Twitter backs the FCC’s push to pass new net neutrality regulations it underlined today, publishing a blog post calling for the passage of open Internet rules that will prevent throttling, paid prioritization. The company also advocated for the regulation of wireless connections under net neutrality rules.
The FCC will vote on its open Internet proposal later this week.
Given the long cycle of the net neutrality debate, Twitter is hardly the first company or voice to make its opinion known on the matter. But the company’s statement bolstering the FCC’s position, coming as it does just days ahead of the vote itself, carries new weight.
Twitter, however, stops short of supporting the specific legal foundation (Title II) selected by FCC Chairman Tom Wheeler’s plan. Here’s the key section (Bolding: TechCrunch):
FCC Chairman Tom Wheeler has proposed securing the legal foundation for these rules in Title II of the Communications Act (along with other statutory authority). We strongly support ensuring that such rules include prohibitions against blocking or throttling of sites and services as well as the paid prioritization of some traffic over others. […]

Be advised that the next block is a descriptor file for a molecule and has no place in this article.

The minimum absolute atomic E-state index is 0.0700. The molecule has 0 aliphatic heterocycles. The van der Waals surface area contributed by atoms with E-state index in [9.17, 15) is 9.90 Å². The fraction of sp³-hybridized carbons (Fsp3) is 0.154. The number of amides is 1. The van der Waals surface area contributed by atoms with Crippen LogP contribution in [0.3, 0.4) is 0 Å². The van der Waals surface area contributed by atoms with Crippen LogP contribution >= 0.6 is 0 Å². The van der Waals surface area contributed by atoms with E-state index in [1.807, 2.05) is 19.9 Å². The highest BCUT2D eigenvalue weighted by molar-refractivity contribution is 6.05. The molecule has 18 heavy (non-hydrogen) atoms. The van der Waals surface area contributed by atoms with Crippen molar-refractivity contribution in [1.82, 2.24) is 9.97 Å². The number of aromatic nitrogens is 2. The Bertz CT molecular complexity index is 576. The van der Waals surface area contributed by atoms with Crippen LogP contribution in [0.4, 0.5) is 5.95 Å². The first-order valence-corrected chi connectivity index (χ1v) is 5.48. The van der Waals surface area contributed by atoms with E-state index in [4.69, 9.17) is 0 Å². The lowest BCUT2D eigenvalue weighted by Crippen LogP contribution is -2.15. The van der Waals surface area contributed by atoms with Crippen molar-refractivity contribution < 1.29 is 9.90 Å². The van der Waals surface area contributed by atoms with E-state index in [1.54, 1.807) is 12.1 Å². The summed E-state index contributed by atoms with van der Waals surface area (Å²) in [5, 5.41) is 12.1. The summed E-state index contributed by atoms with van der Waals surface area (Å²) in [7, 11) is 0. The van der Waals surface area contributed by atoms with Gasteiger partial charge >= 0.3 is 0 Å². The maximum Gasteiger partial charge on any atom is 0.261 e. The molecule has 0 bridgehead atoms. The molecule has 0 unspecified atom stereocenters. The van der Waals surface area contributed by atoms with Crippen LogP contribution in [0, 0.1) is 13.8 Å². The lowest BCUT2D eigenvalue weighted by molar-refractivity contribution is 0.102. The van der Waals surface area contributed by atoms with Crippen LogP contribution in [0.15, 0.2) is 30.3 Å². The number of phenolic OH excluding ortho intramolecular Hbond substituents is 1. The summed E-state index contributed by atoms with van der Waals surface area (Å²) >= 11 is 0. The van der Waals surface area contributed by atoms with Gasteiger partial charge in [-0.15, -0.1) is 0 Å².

In moving forward, the FCC is also wisely avoiding unnecessary and overly burdensome regulation. The Commission is embracing the same kind of “light touch” regulatory approach that the Congress and the Commission has pursued with respect to wireless services since the 1990s. […]
Reading that carefully, Twitter notes Wheeler’s proposed use of Title II of the Communications Act to ground net neutrality rules, and then endorses the proposed impact of the rules, and not their legal foundation. The second section does note that, by forbearing large chunks of Title II, the FCC is creating a more nimble piece of law, but it still doesn’t quite say, “This is what we wanted.” That reticence, of course, is likely due to the fact that the public has yet to actually read the Wheeler plan in anything other than bullet-point format.
Parsing aside, Twitter did the FCC a solid today by writing its post — each time an innovative Internet company comes out publicly in favor of net neutrality, it undercuts the argument promulgated by opponents of the regulatory concept that business will be stifled by the introduction of open Internet rules.
Not all share Twitter’s view, of course. Though the divide between opponent and proponent of net neutrality tends to break down along the lines of ISP-Carrier v. Not, there are some other notable voices. Venture capitalist Marc Andreessen had a succinct take on the matter two weeks ago:
But even more recently, Internet Serious Person Mark Cuban unloaded on net neutrality, saying that the rules that Chairman Wheeler has decided on “will fuck everything up,” and that net neutrality is “just a demonization of big companies.” So, there are various views on the matter.
There are at least two hearings planned in the House of Representatives this week ahead of the vote. I would not be surprised if both Twitter and Cuban came up.